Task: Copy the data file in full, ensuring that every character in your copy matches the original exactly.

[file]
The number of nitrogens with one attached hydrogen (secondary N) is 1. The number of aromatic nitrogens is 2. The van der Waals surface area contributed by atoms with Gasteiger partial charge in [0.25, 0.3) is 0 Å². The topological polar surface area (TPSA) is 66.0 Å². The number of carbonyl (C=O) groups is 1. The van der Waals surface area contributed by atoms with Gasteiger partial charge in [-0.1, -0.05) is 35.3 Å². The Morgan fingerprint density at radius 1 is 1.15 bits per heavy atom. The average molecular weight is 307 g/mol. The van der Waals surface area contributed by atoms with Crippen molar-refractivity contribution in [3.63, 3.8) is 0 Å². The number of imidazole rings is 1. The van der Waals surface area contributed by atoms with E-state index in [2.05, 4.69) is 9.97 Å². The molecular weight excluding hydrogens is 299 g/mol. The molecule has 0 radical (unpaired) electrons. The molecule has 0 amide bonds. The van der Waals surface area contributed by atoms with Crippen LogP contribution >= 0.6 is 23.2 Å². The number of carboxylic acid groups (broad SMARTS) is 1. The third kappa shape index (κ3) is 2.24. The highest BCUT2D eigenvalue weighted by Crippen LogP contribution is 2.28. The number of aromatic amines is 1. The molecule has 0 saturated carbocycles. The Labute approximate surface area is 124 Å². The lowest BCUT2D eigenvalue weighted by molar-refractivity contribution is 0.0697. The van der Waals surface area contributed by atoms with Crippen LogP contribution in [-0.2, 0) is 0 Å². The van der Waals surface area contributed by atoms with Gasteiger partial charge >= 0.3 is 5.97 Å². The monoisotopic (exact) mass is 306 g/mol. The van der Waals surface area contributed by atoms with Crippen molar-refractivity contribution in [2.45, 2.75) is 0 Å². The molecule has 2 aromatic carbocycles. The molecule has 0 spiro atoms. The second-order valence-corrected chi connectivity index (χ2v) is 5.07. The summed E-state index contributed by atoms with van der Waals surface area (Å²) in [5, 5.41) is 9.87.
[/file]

The number of nitrogens with one attached hydrogen (secondary N) is 1. The number of aromatic nitrogens is 2. The van der Waals surface area contributed by atoms with Gasteiger partial charge in [0.25, 0.3) is 0 Å². The topological polar surface area (TPSA) is 66.0 Å². The number of carbonyl (C=O) groups is 1. The van der Waals surface area contributed by atoms with Gasteiger partial charge in [-0.1, -0.05) is 35.3 Å². The Morgan fingerprint density at radius 1 is 1.15 bits per heavy atom. The average molecular weight is 307 g/mol. The van der Waals surface area contributed by atoms with Crippen molar-refractivity contribution in [3.63, 3.8) is 0 Å². The number of imidazole rings is 1. The van der Waals surface area contributed by atoms with E-state index in [2.05, 4.69) is 9.97 Å². The molecular weight excluding hydrogens is 299 g/mol. The molecule has 0 radical (unpaired) electrons. The molecule has 0 amide bonds. The van der Waals surface area contributed by atoms with Crippen LogP contribution >= 0.6 is 23.2 Å². The number of carboxylic acid groups (broad SMARTS) is 1. The third kappa shape index (κ3) is 2.24. The highest BCUT2D eigenvalue weighted by Crippen LogP contribution is 2.28. The number of aromatic amines is 1. The molecule has 0 saturated carbocycles. The Labute approximate surface area is 124 Å². The lowest BCUT2D eigenvalue weighted by molar-refractivity contribution is 0.0697. The van der Waals surface area contributed by atoms with Crippen LogP contribution in [-0.2, 0) is 0 Å². The van der Waals surface area contributed by atoms with Gasteiger partial charge >= 0.3 is 5.97 Å². The monoisotopic (exact) mass is 306 g/mol. The van der Waals surface area contributed by atoms with Crippen molar-refractivity contribution in [2.45, 2.75) is 0 Å². The molecule has 2 aromatic carbocycles. The molecule has 0 spiro atoms. The second-order valence-corrected chi connectivity index (χ2v) is 5.07. The summed E-state index contributed by atoms with van der Waals surface area (Å²) in [5, 5.41) is 9.87.